Newly Discovered Exoplanet Kepler-1647 Is Largest ‘Tatooine Planet’ Ever Found
That stirring Binary Sunset in a galaxy far, far away isn’t so improbable after all. In fact, planets that orbit two stars have been known to exist for a while now, with the largest of them all having just been discovered by NASA’s Kepler Space Telescope.
Naturally, the planet has been named Kepler-1647—because scientists aren’t screenwriters, and only occasionally get creative when naming stuff.
Kepler-1647 is approximately 3,700 light-years away and around 4.4 billion years old. That’s roughly the same age as the Earth.
“It’s a bit curious that this biggest planet took so long to confirm,” says astronomer Jerome Orosz, “since it is easier to find big planets than small ones. But it is because its orbital period is so long.”
How long? The planet takes a whopping 1,107 days – about three years – to complete orbit around its suns. That’s the longest orbital period of any confirmed transiting exoplanet astronomers have ever found.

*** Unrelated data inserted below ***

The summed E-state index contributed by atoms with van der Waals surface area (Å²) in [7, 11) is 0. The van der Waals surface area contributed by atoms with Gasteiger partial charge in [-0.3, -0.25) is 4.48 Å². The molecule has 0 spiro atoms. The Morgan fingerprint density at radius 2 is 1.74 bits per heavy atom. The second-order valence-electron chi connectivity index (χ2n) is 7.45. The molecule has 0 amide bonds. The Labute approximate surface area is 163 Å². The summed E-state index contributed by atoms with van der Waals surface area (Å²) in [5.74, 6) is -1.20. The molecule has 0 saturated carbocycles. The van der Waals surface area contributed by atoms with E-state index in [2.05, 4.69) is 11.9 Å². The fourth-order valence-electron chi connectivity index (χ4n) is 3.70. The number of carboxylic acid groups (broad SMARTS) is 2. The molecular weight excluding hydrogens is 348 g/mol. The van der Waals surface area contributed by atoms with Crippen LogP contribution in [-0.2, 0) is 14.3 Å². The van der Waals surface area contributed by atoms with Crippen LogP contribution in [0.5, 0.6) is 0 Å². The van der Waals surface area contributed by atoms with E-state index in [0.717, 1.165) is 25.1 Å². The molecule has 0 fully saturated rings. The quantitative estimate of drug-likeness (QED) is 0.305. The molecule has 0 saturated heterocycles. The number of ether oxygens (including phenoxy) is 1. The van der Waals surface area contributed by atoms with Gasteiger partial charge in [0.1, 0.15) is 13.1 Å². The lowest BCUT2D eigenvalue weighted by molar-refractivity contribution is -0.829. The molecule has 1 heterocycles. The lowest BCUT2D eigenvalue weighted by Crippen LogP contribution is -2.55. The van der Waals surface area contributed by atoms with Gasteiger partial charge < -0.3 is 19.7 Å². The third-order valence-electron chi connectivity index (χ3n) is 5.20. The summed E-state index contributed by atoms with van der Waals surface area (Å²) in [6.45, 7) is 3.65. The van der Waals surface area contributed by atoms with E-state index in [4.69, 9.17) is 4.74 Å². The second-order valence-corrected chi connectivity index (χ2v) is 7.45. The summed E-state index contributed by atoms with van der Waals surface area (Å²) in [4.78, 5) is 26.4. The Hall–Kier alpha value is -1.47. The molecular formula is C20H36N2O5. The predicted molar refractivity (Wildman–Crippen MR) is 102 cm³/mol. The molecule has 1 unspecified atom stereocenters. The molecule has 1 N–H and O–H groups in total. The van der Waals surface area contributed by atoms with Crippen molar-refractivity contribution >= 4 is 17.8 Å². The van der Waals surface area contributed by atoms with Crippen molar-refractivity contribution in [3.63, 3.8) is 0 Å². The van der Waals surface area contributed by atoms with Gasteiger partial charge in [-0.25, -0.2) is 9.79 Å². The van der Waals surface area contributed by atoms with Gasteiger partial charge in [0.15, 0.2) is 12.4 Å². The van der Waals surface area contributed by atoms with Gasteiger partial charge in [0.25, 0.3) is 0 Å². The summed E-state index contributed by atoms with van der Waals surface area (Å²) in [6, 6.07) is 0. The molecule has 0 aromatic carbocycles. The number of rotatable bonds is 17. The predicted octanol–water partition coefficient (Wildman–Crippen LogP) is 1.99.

Kepler-1647 is also unique in being much further away from its suns than any other circumbinary planet (or “Tatooine planet). Thus far, known Tatooine planets have had very close-in orbits.
Kepler 16-47 is also within the habitable zone for planets, meaning it could hypothetical support the conditions necessary for life.
“Finding circumbinary planets is much harder than finding planets around single stars,” said SDSU astronomer William Welsh. “The transits are not regularly spaced in time and they can vary in duration and even depth.”
Featured photo by ZacicVolkshed on Deviant Art.